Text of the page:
Organizers host historically-rooted, political queer event in Kingston

June 30, 2023

The week after the City of Kingston’s official Pride parade and celebrations and in the last weekend of Pride Month, local organizers hosted the Liberation Day Picnic, providing a space for both celebration and recollection.

The picnic took place at Victoria Park on Sunday afternoon with about 30 attendees and there were speeches delivered by local advocates Luna Johnson, Juno B, and Jirjees. The goal of this event was to host an explicitly political and historically-rooted event, where queer people can network, organize, listen to speeches, and enjoy a day in the park, according to organizers.

“It's basically an event that's run by and for queer people, so that we can have an event and space for ourselves without necessarily being a spectacle or an ornament for a non-queer audience,” stated Luna Johnson, an organizer of the event.

The title of "Liberation Day" references a key event in queer history: the name dates back to the 1970 Christopher Street Gay Liberation Day March, a march in New York City on the anniversary of the Stonewall riots in 1969.

“I really like going back to the words ‘Liberation Day’ because it emphasizes a place of history and politics and it places them front and center,” Johnson stated, “It makes it explicitly the goals of the event to promote queer liberation. And the word pride has lost a lot of its original meaning as like queer contexts have really changed, which I think is unfortunate.”

Johnson traces the inspiration for the local event back to the pandemic.

“It was a long while without Pride. And so both myself and I feel like a lot of queer people have had that time away from these very traditional city pride ceremonies and just had stewed in our thoughts of what pride is and sort of came to a lot of realizations that these events weren't as perfect and ideal as we had in our heads and we were able to realize a lot of things that were missing things that we wanted more out of the particular day," Johnson said.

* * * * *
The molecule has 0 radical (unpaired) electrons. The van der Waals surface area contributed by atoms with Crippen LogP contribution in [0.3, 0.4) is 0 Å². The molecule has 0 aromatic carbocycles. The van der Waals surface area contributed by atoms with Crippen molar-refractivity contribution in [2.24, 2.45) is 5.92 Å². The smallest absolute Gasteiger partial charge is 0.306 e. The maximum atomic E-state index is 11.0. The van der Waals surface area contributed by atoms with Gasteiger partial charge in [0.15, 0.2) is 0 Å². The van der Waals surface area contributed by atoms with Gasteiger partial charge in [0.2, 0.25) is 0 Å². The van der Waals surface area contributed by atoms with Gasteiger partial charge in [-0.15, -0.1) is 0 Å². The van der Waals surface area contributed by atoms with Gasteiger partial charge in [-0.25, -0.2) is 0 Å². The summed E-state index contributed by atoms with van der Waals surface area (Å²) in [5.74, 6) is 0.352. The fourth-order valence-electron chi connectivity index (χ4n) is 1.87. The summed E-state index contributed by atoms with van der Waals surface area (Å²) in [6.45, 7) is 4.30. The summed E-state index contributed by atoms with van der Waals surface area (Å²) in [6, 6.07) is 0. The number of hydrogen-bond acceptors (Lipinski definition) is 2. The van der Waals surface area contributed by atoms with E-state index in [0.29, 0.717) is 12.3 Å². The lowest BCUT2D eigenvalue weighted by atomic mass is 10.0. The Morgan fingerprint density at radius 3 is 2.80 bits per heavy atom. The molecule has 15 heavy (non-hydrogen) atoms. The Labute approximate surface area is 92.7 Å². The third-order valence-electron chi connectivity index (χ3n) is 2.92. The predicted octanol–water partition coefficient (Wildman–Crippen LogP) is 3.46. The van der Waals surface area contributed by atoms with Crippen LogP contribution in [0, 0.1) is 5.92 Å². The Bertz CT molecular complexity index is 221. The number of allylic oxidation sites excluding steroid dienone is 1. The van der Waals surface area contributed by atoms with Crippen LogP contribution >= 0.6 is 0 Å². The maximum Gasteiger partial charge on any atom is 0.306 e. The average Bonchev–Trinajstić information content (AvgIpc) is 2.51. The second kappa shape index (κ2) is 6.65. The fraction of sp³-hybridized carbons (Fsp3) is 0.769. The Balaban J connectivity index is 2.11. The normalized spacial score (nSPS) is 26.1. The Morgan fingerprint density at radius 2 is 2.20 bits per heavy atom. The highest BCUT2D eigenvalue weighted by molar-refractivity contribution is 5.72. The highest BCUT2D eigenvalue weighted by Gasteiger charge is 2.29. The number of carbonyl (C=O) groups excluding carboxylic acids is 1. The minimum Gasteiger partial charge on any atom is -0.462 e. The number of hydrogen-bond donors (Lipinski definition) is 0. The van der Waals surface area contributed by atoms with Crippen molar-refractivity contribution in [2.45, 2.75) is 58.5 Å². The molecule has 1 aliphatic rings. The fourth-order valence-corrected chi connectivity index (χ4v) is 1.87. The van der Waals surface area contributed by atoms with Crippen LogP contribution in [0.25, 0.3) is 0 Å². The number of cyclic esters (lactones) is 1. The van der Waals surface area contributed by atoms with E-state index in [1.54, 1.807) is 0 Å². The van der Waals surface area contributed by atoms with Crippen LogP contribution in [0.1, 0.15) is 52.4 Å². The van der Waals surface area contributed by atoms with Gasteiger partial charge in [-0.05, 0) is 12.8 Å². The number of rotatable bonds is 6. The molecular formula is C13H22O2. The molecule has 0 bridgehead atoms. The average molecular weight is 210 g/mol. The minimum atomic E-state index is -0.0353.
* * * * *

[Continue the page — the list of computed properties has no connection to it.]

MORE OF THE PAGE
"So I started talking to a lot of friends of mine and they tended to share a lot of the same sentiments, especially those that worked on Pride boards," Johnson added. "And pretty much like the biggest redeeming factor that we had with those Pride events and the reason that people always wanted to come back was really just the community. It didn't really have anything to do with the organization or the activities that were going on, anyone speaking, anything like that. It was just that it was a space that everyone you knew that was queer was going to be there and you could socialize as if it was a reunion.”

Johnson also discussed the significance of the event in comparison to some of the other celebrations this month.

“I think a lot has been lost with Pride in recent decades. There hasn't really been a lot of substance to our Pride events. I think it's important to consider not just what's been lost, but what else can be done with such a powerful and significant event. A lot of these city pride events are getting a ton of funding and they have so many people attending them, but they're not really used for any sort of political purpose. They're not used to improve the lives of queer people much. I think Pride events should be a space where people are able to learn about queer history, learn about how to organize, learn about our culture, and create new culture."

"I don't think there'd be anyone calling for an erasure of city pride events," Johnson said. "I think they definitely have their place, but I think they're fundamentally missing a lot of things. And I think these sorts of pride events and offshoots of the main city pride are happening for a reason.”

While the Liberation Day Picnic may hold a different significance than other events, they are certainly not mutually exclusive. While lighter events have their place, Johnson and those involved in the Liberation Day Picnic hope to inspire political mindfulness and a critical lens.

Story by Christena Lawrie, CFRC News, for the Local Journalism Initiative